Robert HATTEN: "The Opening Theme of Beethoven's 'Ghost' Trio" (9/10)


Postmodernist approaches may consider this to be mistaken or impossible from the start, but I have found the results to reward the effort. It is less a leap of faith for me to attempt to approach Beethoven's meanings in this way than it is for me to accept some of the associative leaps I find in the new musicology, especially when they go beyond plausible intentions by historical individuals, to the unwitting psychological and cultural biases in which cultural subjects are somehow, inevitably trapped. I want to understand what Beethoven might have wanted to mean, not to psychoanalyze his efforts or to reduce him to a pawn of cultural forces beyond his control. Though my approach recognizes the stylistic and intertextual relationships that guarantee coherence of types and strategies from one work to the next, it also acknowledges the ways in which a composer can create works whose individuality lead to growth (or even change) of cultural values or meanings. I would not, however, dissolve the "autonomous" work into a mere node at the intersection of cultural practice, viewed through the peephole of present day subjectivity, but rather reconceive the individual work as emerging from a dialectic of stylistic and strategic motivations grounded in an historical context.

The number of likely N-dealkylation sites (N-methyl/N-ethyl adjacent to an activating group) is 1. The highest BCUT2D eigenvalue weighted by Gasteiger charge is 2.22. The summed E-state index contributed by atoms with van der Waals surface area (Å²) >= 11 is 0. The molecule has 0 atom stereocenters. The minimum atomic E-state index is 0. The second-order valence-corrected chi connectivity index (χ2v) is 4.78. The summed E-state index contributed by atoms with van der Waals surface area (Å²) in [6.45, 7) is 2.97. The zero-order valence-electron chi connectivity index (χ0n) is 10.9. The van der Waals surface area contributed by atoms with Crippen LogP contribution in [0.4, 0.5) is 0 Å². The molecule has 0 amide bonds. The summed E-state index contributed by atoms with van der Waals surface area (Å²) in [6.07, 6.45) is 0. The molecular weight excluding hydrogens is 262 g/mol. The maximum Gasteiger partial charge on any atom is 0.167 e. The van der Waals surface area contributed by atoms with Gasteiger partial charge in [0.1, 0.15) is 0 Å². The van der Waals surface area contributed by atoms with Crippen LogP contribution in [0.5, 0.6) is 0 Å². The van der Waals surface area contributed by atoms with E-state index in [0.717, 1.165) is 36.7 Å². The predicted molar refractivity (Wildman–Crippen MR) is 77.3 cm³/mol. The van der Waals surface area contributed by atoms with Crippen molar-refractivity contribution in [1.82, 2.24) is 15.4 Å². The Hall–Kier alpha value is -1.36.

Thus, in pursuing my semiotic approach, I part company from at least this strain of the new musicology. I believe that one needs not only a plurality of evidence and method, but a unifying rigor that comes from a model of musical meaning. That model should help explain how meaning is coherent and consistent, and help lead us to reconstruct deeper levels of meaning that might not have passed through our untrained cultural filters. In turn, it will lead us to a consistency in our reconstruction, from which we can move more confidently toward further interpretations-- continuing in dialectical fashion the productive interaction between a growing stylistic competency and an expanding sensitivity to interpretive nuance-- between the generalization of the type and the subtleties of the token.

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AS/SA Nº4, Article 2 : Page 9 / 10

© 1997 by AS/SA

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